Mental health claims causing concern for businesses
Monday, October 30, 2017/
For small business owners, workers’ compensation claims may be few and far between. However, if and when they do arise, they can be destabilising for businesses that have limited resources and cash flow.
This is no more true than in cases of psychological claims. According to Safe Work Australia claims involving mental disorders often mean higher than average time off and claim costs.
Unfortunately, the claims process often leaves both parties feeling frustrated, with outcomes sometimes taking longer than anticipated. And, with more than 90% of claims involving a mental disorder linked to work-related stress, the increasing pressure can create unwanted friction.
“Some insurers, when they’re presented with a psychological claim, will push that claim away using what’s called a reasonable excuse,” said Spencer McCabe, Manager Claims Supervision at regulatory authority SIRA at a recent workers’ compensation event hosted by SmartCompany and the Australian Chamber of Commerce and Industry.
“So the injury that’s described to the insurer will list stress, depression, anxiety. The insurer will respond, ‘Well, that’s not a diagnosable condition, so we therefore don’t have to make payments on it.’”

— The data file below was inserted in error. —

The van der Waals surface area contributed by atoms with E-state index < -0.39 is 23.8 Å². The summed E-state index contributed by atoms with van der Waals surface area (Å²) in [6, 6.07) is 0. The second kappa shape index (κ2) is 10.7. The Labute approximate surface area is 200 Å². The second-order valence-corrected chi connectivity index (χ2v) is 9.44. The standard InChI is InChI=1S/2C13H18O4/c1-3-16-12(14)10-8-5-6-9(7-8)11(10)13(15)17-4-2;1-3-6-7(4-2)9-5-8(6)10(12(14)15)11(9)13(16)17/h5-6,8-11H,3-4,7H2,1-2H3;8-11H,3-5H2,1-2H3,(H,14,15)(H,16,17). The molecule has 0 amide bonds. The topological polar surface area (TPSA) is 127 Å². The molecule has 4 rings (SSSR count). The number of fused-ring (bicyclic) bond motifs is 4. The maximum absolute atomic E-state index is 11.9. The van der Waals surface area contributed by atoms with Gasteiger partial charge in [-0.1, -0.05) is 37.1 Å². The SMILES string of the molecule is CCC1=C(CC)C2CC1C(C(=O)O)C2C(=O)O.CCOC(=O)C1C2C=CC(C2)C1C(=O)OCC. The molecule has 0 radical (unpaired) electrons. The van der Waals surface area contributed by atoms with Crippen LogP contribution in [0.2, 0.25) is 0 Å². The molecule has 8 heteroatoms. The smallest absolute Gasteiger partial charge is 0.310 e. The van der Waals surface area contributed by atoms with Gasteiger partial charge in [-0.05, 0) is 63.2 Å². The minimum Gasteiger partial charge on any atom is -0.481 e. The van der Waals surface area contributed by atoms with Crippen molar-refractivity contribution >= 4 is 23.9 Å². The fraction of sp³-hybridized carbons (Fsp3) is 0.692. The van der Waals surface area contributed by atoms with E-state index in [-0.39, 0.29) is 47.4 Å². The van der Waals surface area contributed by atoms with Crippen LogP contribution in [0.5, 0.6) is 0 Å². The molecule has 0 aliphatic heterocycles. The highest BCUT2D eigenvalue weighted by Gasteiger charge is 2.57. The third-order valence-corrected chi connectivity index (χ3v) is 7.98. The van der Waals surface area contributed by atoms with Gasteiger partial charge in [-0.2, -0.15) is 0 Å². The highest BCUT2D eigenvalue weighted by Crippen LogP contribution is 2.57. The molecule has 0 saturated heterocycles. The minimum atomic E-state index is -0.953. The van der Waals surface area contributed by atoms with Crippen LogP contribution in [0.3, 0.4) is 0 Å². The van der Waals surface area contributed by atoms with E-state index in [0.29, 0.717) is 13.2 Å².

According to McCabe, insurers will then make investigations in the background to reach a liability determination, after which they may get in touch with the worker. In the meantime both employer and employee have been lost in a limbo state waiting for an outcome, which can lead to negative consequences.
Keeping the lines of communication open
According to McCabe there’s often a ‘culture of blame’ when it comes to psychological claims.
“So the worker’s blaming the employer, the employer wants to blame the worker, and it tends to be more frictional.”
This of course, makes communication absolutely critical to arrive at an amicable outcome.
“The biggest single determinant of whether a worker is likely to return to work or not is their relationship with their employer,” says McCabe.
Liz Greenwood, Policy Manager, Workers’ Compensation, WHS and Regulation at NSW Business Chamber agrees, stating that more often than not employers have the best intentions.
“Employers tend to – in my experience anyway – have the reaction, ‘Well of course, do what you have to do and get better.’”
Greenwood adds that if a stress-related injury has something to do with work, employers often choose not to constantly stay in contact with their employee as they don’t want to be the trigger for further stress.
“Psychological injury should not be treated the same as a broken toe,” says Greenwood.
McCabe, however, says the deliberation process that often comes with insurance claims may mean that both parties – but particularly the employee – feel that communication has broken down, which can lead to more unnecessary stress and anxiety.
What can be done?
Peter Meighan, Manager, Policy Services at icare NSW emphasises the need for more communication, particularly between the insurer and the employer.
“That contact with the employer to help the return to work process from day one is absolutely key [to a good outcome],” says Meighan.
Regardless of the claim status, it is important for businesses to work closely with their insurer to ensure that the lines of communications are open between all parties. McCabe suggests that employers can be asking their insurer, “What can you do for me?” in order to get the best out of what can be a difficult situation.